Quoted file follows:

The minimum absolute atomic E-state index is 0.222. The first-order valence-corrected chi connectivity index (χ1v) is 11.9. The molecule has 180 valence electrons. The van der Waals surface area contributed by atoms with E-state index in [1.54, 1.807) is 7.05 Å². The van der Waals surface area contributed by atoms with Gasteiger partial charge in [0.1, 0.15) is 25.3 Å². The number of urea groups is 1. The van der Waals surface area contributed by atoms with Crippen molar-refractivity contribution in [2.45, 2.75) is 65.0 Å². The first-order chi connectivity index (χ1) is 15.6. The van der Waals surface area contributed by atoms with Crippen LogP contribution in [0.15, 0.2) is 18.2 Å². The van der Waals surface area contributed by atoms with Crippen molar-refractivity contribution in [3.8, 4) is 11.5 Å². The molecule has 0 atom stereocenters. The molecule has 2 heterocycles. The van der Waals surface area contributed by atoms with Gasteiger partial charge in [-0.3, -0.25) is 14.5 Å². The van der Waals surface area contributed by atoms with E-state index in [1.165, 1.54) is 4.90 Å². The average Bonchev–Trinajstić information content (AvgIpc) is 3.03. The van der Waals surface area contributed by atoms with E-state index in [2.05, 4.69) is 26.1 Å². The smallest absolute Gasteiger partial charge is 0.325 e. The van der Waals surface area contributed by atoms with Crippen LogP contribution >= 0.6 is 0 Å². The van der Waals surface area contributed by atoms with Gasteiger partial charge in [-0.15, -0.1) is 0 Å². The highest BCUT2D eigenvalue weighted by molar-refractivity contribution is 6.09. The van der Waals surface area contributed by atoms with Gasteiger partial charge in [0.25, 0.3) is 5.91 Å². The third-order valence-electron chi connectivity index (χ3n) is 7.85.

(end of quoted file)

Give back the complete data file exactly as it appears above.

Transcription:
The minimum absolute atomic E-state index is 0.222. The first-order valence-corrected chi connectivity index (χ1v) is 11.9. The molecule has 180 valence electrons. The van der Waals surface area contributed by atoms with E-state index in [1.54, 1.807) is 7.05 Å². The van der Waals surface area contributed by atoms with Gasteiger partial charge in [0.1, 0.15) is 25.3 Å². The number of urea groups is 1. The van der Waals surface area contributed by atoms with Crippen molar-refractivity contribution in [2.45, 2.75) is 65.0 Å². The first-order chi connectivity index (χ1) is 15.6. The van der Waals surface area contributed by atoms with Crippen LogP contribution in [0.15, 0.2) is 18.2 Å². The van der Waals surface area contributed by atoms with Crippen molar-refractivity contribution in [3.8, 4) is 11.5 Å². The molecule has 0 atom stereocenters. The molecule has 2 heterocycles. The van der Waals surface area contributed by atoms with Gasteiger partial charge in [-0.3, -0.25) is 14.5 Å². The van der Waals surface area contributed by atoms with E-state index in [1.165, 1.54) is 4.90 Å². The average Bonchev–Trinajstić information content (AvgIpc) is 3.03. The van der Waals surface area contributed by atoms with E-state index in [2.05, 4.69) is 26.1 Å². The smallest absolute Gasteiger partial charge is 0.325 e. The van der Waals surface area contributed by atoms with Crippen LogP contribution >= 0.6 is 0 Å². The van der Waals surface area contributed by atoms with Gasteiger partial charge in [-0.15, -0.1) is 0 Å². The highest BCUT2D eigenvalue weighted by molar-refractivity contribution is 6.09. The van der Waals surface area contributed by atoms with Gasteiger partial charge in [0.25, 0.3) is 5.91 Å². The third-order valence-electron chi connectivity index (χ3n) is 7.85.